As regards a snap election section 2 has a list of get outs from the act, basically no confidence and idiotic 2 thirds majority, why you'd use that when you need 51% to just repeal the thing I don't know.

Electro-Kevin said...

@ We are the 16 MN :

Say the vote had been Remain by a similar margin. Then a rich banker came along with highly paid lawyers and presented before a HC Judge who had already campaigned for Leave. And then found that the Remain result was just 'advisory' and that we were going to put the choice before both houses stuffed with Leave supporters.

I'd expect rioting this weekend.

It's a good thing its' the other way around. After peaceful, patient and law-abiding use of due democratic process the Leave majority are still to be ignored.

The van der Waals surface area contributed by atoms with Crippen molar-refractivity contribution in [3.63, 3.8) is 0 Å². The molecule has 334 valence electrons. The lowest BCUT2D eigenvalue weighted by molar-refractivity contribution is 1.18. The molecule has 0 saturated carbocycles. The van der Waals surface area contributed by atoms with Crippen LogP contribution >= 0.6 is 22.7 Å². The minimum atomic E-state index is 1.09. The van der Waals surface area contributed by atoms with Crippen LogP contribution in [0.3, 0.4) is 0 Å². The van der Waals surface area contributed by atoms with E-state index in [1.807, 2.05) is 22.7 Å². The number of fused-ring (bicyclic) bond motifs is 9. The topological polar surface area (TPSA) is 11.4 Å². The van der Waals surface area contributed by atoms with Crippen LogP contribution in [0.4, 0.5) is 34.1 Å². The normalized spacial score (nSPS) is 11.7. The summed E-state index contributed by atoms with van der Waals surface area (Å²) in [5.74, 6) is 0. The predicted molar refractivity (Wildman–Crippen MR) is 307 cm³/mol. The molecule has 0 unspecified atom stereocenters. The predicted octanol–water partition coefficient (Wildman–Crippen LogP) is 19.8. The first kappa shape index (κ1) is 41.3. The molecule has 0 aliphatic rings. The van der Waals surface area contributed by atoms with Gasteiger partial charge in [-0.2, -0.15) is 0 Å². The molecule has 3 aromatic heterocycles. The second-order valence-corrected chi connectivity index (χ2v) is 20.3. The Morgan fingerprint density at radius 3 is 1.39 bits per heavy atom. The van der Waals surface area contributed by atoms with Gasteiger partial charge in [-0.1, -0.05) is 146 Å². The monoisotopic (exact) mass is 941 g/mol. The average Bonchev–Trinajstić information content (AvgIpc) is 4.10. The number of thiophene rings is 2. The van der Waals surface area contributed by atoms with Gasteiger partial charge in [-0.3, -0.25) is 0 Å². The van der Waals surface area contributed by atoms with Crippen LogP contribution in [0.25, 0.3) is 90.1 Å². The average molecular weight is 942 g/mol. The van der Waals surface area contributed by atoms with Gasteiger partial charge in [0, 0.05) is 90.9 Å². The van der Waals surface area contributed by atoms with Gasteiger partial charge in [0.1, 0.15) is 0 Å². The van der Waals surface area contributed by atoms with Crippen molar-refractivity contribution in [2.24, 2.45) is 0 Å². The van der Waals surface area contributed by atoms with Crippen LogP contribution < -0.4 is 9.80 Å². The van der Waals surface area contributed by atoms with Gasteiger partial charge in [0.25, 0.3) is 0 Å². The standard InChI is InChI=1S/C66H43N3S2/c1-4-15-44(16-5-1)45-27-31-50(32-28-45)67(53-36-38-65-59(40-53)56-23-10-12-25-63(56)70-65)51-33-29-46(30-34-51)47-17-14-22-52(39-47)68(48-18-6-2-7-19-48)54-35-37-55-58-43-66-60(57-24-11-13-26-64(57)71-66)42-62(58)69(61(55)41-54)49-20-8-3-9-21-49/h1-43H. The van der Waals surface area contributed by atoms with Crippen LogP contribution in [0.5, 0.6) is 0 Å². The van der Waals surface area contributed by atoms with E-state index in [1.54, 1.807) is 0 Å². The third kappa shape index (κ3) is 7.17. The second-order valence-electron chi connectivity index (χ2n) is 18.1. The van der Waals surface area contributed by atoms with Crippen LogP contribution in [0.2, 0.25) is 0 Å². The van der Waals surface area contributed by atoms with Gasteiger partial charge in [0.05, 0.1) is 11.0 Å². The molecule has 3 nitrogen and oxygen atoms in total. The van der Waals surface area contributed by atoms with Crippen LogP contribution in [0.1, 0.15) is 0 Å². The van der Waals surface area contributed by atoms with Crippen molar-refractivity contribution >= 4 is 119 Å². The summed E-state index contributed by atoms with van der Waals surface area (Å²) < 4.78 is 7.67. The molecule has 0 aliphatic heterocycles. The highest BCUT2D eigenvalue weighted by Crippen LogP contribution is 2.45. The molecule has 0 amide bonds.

I find your use of Cromwell bizarre.

I cannot find anywhere in the Referendum Act that it is 'advisory'. Handsard shows that the PM at the time of the 6:1 vote for a referendum said explicitly that the people's decision in that referendum would be upheld.

This is supported by the phrasing in the leaflets sent to our homes, by the words of the US President, Nicola Sturgeon, the IMF, the CBI, EU, celebrities et al (as Anon above.)

There was certainly no confusion there about what a Leave vote meant and I'm sure your 16MN would actually dwindle 9MN were it not for their attempt to terrify us. I know of no-one (not a single person) who loves the EU.

The haze and confusion about what the vote was, what Brexit meant, what is or isn't binding has been concocted post mortem by sore losing (and elitist) Remainers who refuse to lose and who have clearly changed goalposts from their previous position - that Leave would be concrete and disasterous - to thwart democratic will.